Duke researchers are on their way to discovering how to mend a broken heart—literally.
Although testing has only been conducted on mice, researchers say they may soon have a new way to repair cardiac damage, such as the damage done by a heart attack.
“The idea is to construct a cardiac patch, which could then be applied onto the injured surface of the heart,” said Nicolas Christoforou, a research associate in biomedical engineering who is one of several engineers working on the patch.
During a heart attack, a clot stops the flow of blood to the heart, damaging the heart muscle.
After a heart attack, it is possible to remove the clot and take medicine to help prevent another heart attack, but the heart will never function as it did before, Christoforou said.
“The damage done is damage done,” he said.
He added that over time, the weakened part of the heart will cause the muscle to overwork itself and could lead to heart failure.
Researchers are designing the heart patch to strengthen the heart and function in a similar manner to the original heart tissue, Christoforou said.
The cardiac patch was originally developed using embryonic stem cells, which can turn into most other types of cells if different genes are inserted, he said.
Embryonic stem cells, however, have recently been replaced by stem cells from skin, which function like embryonic stem cells, he noted. The development of these cells, called induced pluripotent stem cells, has made it easier and cheaper to get large amounts of cells and has also eliminated the ethical issue associated with embryonic stem cells.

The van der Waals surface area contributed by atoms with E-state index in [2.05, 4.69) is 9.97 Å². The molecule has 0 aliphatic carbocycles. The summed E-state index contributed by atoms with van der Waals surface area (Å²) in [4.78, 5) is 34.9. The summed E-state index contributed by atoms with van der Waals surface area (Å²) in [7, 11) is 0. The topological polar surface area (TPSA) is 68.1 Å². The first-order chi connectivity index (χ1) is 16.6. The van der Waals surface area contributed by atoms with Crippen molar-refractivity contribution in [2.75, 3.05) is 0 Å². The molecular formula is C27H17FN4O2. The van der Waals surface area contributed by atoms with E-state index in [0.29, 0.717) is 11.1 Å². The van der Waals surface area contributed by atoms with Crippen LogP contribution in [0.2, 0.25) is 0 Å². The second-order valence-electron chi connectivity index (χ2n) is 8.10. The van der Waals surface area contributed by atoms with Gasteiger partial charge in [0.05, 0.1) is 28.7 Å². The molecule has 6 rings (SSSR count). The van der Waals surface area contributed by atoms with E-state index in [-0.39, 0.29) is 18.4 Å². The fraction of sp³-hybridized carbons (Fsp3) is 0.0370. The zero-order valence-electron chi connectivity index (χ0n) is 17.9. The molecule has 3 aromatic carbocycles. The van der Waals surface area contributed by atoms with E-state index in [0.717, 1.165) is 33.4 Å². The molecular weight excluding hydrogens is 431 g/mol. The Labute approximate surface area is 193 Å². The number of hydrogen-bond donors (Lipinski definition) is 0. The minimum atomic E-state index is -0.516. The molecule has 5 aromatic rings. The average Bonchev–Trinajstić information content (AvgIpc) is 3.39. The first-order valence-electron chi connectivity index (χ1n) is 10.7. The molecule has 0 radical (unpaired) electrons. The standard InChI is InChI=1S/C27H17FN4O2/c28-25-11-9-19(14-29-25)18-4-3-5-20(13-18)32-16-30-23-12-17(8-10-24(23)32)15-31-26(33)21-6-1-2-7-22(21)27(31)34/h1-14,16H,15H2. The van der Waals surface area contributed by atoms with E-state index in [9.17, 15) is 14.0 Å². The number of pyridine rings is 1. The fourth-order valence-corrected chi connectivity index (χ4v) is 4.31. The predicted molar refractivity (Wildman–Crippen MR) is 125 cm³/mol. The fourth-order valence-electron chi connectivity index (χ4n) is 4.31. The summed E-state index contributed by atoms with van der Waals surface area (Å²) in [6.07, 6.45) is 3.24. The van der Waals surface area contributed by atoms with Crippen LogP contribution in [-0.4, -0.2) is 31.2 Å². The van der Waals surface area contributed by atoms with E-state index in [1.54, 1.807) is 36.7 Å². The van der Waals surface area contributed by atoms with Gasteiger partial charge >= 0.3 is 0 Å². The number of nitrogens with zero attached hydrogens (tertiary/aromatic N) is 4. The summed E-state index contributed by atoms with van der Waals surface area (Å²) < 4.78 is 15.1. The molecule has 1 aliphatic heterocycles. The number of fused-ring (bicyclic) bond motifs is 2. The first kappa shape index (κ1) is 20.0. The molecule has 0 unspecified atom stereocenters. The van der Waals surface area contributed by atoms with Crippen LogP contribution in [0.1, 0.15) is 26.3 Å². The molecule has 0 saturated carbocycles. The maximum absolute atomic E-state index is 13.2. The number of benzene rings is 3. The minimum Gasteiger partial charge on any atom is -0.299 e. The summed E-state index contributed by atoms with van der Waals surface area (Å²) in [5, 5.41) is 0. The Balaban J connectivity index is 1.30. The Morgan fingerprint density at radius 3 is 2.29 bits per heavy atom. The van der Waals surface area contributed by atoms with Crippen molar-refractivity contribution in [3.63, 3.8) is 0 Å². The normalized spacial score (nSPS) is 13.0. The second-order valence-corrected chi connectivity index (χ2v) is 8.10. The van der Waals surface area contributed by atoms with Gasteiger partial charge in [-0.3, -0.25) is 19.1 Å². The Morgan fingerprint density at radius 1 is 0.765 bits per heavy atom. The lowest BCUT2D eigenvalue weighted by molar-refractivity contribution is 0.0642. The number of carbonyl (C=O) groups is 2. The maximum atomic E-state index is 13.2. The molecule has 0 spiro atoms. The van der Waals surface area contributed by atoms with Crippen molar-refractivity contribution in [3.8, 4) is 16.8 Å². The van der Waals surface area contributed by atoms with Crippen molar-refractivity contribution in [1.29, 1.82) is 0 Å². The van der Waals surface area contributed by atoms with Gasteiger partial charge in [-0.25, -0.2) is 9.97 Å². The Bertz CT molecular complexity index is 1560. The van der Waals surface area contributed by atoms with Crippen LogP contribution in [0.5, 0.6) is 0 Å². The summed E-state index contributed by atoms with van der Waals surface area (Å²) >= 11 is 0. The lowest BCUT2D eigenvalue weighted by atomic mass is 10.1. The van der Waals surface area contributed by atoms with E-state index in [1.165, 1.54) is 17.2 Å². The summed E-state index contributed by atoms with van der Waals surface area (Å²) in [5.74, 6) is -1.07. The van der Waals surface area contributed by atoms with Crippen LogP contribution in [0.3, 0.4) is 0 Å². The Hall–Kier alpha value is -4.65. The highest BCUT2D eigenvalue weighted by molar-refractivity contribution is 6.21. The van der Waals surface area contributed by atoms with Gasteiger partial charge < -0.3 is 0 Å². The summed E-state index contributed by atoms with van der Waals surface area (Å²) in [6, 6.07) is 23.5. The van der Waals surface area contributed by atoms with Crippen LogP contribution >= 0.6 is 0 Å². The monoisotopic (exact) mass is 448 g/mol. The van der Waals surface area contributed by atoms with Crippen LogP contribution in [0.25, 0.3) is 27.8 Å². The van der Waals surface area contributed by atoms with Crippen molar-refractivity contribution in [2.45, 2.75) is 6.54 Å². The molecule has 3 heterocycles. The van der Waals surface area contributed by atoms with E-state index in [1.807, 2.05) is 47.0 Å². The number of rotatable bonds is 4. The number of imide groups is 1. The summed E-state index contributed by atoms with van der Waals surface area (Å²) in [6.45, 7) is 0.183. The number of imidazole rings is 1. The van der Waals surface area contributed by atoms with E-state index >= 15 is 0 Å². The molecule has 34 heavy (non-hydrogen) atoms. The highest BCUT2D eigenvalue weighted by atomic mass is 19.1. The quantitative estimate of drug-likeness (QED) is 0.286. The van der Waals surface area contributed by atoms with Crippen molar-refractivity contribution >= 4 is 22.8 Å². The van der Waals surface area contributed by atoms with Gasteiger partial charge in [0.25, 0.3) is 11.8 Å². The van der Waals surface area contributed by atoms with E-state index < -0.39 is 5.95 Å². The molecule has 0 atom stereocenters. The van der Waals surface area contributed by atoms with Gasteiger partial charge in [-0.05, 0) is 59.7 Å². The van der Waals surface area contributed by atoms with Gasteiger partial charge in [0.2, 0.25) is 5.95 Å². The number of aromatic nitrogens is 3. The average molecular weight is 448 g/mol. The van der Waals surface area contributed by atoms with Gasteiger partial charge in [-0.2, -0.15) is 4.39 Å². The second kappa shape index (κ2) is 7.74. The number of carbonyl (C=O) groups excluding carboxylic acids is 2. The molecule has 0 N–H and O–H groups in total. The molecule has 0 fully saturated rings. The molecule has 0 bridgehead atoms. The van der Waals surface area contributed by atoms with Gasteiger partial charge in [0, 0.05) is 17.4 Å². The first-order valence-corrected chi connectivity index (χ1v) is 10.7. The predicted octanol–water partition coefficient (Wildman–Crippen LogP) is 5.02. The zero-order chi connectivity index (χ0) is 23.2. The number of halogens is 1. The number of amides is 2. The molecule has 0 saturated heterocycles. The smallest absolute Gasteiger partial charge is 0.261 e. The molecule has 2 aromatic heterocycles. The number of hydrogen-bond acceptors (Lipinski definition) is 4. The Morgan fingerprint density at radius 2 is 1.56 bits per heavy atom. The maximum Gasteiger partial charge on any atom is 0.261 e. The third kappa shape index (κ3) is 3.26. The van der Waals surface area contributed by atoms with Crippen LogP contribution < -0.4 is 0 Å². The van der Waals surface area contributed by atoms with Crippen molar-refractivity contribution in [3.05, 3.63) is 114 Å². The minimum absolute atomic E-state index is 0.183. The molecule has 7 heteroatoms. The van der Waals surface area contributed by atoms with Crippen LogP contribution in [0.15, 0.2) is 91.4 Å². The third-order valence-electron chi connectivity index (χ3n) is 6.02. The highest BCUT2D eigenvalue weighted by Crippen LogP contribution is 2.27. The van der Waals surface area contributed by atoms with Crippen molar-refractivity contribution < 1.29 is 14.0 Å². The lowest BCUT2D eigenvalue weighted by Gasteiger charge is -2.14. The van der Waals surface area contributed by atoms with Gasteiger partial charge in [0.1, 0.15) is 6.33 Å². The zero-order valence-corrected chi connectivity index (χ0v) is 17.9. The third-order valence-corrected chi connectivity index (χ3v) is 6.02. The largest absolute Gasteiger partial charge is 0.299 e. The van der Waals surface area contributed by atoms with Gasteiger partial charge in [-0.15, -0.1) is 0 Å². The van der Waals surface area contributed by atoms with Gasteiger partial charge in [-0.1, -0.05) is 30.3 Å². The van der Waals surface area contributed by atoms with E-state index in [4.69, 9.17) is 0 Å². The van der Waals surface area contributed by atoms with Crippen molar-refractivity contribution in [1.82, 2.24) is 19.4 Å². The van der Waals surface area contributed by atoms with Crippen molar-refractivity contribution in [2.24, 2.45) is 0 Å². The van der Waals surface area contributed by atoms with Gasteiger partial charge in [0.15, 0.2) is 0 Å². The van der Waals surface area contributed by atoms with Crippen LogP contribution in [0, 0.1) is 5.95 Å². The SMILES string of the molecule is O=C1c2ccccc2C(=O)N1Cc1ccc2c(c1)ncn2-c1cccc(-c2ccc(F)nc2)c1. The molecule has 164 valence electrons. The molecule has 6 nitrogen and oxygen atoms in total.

Christoforou said the goal is to get these cells to function like the cells that make up cardiac tissue and then use them to build up the strength of the damaged heart.
Despite the progress of this new cell-based therapy, a patch for human hearts is still a long way off, said Wendy Bian, a fifth-year graduate student in biomedical engineering.
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“The cardiac patch that we are currently testing on mice is working great,” said Nenad Bursac, assistant professor of biomedical engineering, who studies cardiac tissue development.
He said testing the patch on humans is more difficult for several reasons. It is more expensive to acquire human cells than mouse cells. Also, human cells are more fragile and proliferate more slowly, which makes the process slower than when dealing with mouse cells.
He added that there are many advantages to the new method for heart repair compared to the current method, in which cells are injected directly into the heart. In the current method, most of the injected cells do not survive and therefore are not useful for heart repair.
“A major advantage of the cardiac patch would be the survival of more cells, which leads to a greater improvement of heart function,” Bursac said.
He added that cells within the patch would be differentiated before entering the body, which also increases effectiveness.
Implanting the patch, however, would require open chest surgery, Bursac said.